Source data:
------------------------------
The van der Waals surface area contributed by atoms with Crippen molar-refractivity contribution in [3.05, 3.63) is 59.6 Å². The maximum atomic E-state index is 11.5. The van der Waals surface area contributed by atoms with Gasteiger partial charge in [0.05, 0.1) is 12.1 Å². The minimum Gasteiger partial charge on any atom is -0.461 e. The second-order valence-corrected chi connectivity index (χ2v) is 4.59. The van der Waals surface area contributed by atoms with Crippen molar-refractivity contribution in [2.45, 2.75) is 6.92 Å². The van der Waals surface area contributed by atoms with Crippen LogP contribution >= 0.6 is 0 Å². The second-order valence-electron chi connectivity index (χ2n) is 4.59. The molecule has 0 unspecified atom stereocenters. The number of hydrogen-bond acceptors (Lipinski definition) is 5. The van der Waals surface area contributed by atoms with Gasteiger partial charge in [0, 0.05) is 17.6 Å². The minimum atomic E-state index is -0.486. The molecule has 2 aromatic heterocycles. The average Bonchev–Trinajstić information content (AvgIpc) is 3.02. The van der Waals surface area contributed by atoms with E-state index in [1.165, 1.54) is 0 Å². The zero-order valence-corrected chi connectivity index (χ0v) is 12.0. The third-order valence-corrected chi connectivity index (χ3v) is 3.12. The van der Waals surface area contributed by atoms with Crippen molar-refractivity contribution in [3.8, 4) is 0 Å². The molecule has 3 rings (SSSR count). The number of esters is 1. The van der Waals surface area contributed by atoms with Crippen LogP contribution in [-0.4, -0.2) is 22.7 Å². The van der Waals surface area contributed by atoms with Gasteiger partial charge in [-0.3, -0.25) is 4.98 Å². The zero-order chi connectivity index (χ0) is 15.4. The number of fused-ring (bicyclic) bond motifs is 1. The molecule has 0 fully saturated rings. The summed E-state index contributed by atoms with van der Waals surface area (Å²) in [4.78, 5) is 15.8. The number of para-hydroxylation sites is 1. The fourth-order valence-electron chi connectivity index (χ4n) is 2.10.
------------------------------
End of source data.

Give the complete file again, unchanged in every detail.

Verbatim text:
The van der Waals surface area contributed by atoms with Crippen molar-refractivity contribution in [3.05, 3.63) is 59.6 Å². The maximum atomic E-state index is 11.5. The van der Waals surface area contributed by atoms with Gasteiger partial charge in [0.05, 0.1) is 12.1 Å². The minimum Gasteiger partial charge on any atom is -0.461 e. The second-order valence-corrected chi connectivity index (χ2v) is 4.59. The van der Waals surface area contributed by atoms with Crippen molar-refractivity contribution in [2.45, 2.75) is 6.92 Å². The van der Waals surface area contributed by atoms with Crippen LogP contribution >= 0.6 is 0 Å². The second-order valence-electron chi connectivity index (χ2n) is 4.59. The molecule has 0 unspecified atom stereocenters. The number of hydrogen-bond acceptors (Lipinski definition) is 5. The van der Waals surface area contributed by atoms with Gasteiger partial charge in [0, 0.05) is 17.6 Å². The minimum atomic E-state index is -0.486. The molecule has 2 aromatic heterocycles. The average Bonchev–Trinajstić information content (AvgIpc) is 3.02. The van der Waals surface area contributed by atoms with E-state index in [1.165, 1.54) is 0 Å². The zero-order valence-corrected chi connectivity index (χ0v) is 12.0. The third-order valence-corrected chi connectivity index (χ3v) is 3.12. The van der Waals surface area contributed by atoms with Crippen molar-refractivity contribution in [3.8, 4) is 0 Å². The molecule has 3 rings (SSSR count). The number of esters is 1. The van der Waals surface area contributed by atoms with Crippen LogP contribution in [-0.4, -0.2) is 22.7 Å². The van der Waals surface area contributed by atoms with Gasteiger partial charge in [-0.3, -0.25) is 4.98 Å². The zero-order chi connectivity index (χ0) is 15.4. The number of fused-ring (bicyclic) bond motifs is 1. The molecule has 0 fully saturated rings. The summed E-state index contributed by atoms with van der Waals surface area (Å²) in [4.78, 5) is 15.8. The number of para-hydroxylation sites is 1. The fourth-order valence-electron chi connectivity index (χ4n) is 2.10.